If you’re not ready for that, then start practicing on platforms like Medium or Pinterest that allow you to collect things that interest you, ask educational questions, find people in your area that you might be able to copy/learn from, etc. Knowing the right people is invaluable, especially when you are starting out and need guidance.
- Look at your threats and opportunities
The next thing you’ll want to do is take a look at the threats that are facing your career, income stream, ability to change jobs, etc. At the same time, you’ll want to uncover any opportunities that might be available to you because of your passions or skills. You’ll be surprised at how many “real world” skills can be brilliantly adapted to the net. Look at stories like Nasty Gal who took a passion for vintage clothes into a multi-million dollar online store, Miniature Sweet who sold over 200,000 products on Etsy in 2015, or the farmers turned web entrepreneurs on Dishing Up the Dirt. These are all examples of people who have used the net to combine with a physical business and see a new success.
- Set a goal and a timeline
If you decide to make some sort of change then it can be extremely useful to set a goal and a timeline. As I said earlier, I can be very lazy and if I don’t set a goal then I end up on the research phase for all eternity. Do some reading around and come up with a realistic set of numbers like making a part time income online within two years, selling 10% more paintings on the Internet by the end of the year, or just setting up your own website and online store within a month. Again, it doesn’t matter whether you hit these targets because you learn a lot on the way and the goals often change.
- Look for ideas outside of your regular industry
One of the most valuable things anyone ever told me was to look for ideas outside of your niche because there are a lot of people doing it better. For example, if traditional newspapers had embraced blogging a lot earlier on and adopted subscription models instead of ads based on traffic numbers, then they might be in a lot less financial trouble as an industry. Things like Google SEO, Facebook advertising, social media marketing, conversion optimization, etc. will benefit almost any industry, on or offline.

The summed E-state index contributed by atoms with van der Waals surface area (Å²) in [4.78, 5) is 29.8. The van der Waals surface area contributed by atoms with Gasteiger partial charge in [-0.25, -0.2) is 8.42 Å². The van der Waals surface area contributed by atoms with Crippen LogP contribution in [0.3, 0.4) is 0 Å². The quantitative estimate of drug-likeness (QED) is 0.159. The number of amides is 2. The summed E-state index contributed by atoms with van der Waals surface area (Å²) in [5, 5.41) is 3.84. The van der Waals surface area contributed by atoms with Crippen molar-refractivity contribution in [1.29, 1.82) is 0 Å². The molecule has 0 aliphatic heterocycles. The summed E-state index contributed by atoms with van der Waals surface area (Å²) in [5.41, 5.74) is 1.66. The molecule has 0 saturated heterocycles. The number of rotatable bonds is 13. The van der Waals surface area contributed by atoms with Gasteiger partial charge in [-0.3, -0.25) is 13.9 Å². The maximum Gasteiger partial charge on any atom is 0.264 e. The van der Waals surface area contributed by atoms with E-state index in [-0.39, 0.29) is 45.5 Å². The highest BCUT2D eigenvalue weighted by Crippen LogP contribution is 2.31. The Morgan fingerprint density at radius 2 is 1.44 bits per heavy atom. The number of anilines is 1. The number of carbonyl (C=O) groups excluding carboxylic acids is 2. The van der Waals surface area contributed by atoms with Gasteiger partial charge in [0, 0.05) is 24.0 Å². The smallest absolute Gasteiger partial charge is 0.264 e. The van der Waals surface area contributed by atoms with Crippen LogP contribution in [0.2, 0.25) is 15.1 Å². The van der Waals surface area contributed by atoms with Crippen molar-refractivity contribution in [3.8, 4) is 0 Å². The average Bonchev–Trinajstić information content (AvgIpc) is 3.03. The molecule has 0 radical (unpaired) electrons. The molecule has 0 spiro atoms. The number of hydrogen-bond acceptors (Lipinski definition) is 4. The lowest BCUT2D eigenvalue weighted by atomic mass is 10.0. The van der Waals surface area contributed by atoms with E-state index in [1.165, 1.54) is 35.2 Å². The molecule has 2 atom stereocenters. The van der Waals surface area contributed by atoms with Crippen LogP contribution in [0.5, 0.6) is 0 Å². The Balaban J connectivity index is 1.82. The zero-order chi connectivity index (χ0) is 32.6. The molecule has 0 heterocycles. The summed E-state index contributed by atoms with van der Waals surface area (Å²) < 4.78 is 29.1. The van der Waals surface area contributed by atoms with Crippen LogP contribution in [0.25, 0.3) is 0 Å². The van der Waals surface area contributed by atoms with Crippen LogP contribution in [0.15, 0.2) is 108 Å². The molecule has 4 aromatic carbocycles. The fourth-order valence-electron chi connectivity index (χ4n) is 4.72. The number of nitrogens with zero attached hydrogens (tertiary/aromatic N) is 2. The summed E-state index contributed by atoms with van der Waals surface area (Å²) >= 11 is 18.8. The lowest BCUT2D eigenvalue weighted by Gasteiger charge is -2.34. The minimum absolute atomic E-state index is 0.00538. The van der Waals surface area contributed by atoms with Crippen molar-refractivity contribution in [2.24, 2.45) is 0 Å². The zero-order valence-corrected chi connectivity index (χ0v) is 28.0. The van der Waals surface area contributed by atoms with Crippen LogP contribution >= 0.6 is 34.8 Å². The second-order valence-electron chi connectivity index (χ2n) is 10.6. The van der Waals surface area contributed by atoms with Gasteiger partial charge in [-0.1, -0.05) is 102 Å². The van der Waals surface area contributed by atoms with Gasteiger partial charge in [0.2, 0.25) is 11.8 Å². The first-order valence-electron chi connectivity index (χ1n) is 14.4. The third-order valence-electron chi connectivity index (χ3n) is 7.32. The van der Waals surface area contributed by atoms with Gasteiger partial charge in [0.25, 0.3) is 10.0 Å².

- Find a way to be distinctive
Professor Sharp has done a lot of researching in to successful businesses and marketing campaigns and found that one of the most vital things is that you find a way to be distinctive and memorable. It’s no longer likely that you’ll be original, so find a way to stand out from your competitors and then work on reaching as many people a you can.
- Solve modern problems
The last point I wanted to talk about is how important it is to be useful. The world is undergoing rapid changes in things like science, politics, religion, climate change, community structure, education, and, through all of this, people (rightly or wrongly) are looking for solutions online. Try to make sure that everything you do on the Internet helps someone, even if only in a small way. You’ll also find that they’ll be more likely to talk about you to their friends if you’ve helped them sleep better at night. This leads to a very rewarding work life for yourself and your staff.
Remember, you don’t have to do everything all at once. It’s enough that you sit down and try to learn something new. While that won’t’ pay the bills right away, it could be the start of a new stage in your life that brings you a lot of fulfillment.
A final word
Thinking about robots, artificial intelligence, and all the changes that the workplace is undergoing can seem a little overwhelming. But it’s important to remember that we now have so many opportunities that weren’t possible even just a few years ago.
If you’re on this website it’s pretty likely that you’re more creative, driven and curious than average and, as such, you’re already at a huge advantage.
So what will you be doing differently in the age of A.I. and robotics? And are you already using the Internet to supplement, enhance, or backup your career? I’d love to hear your thoughts and ideas below in the comments.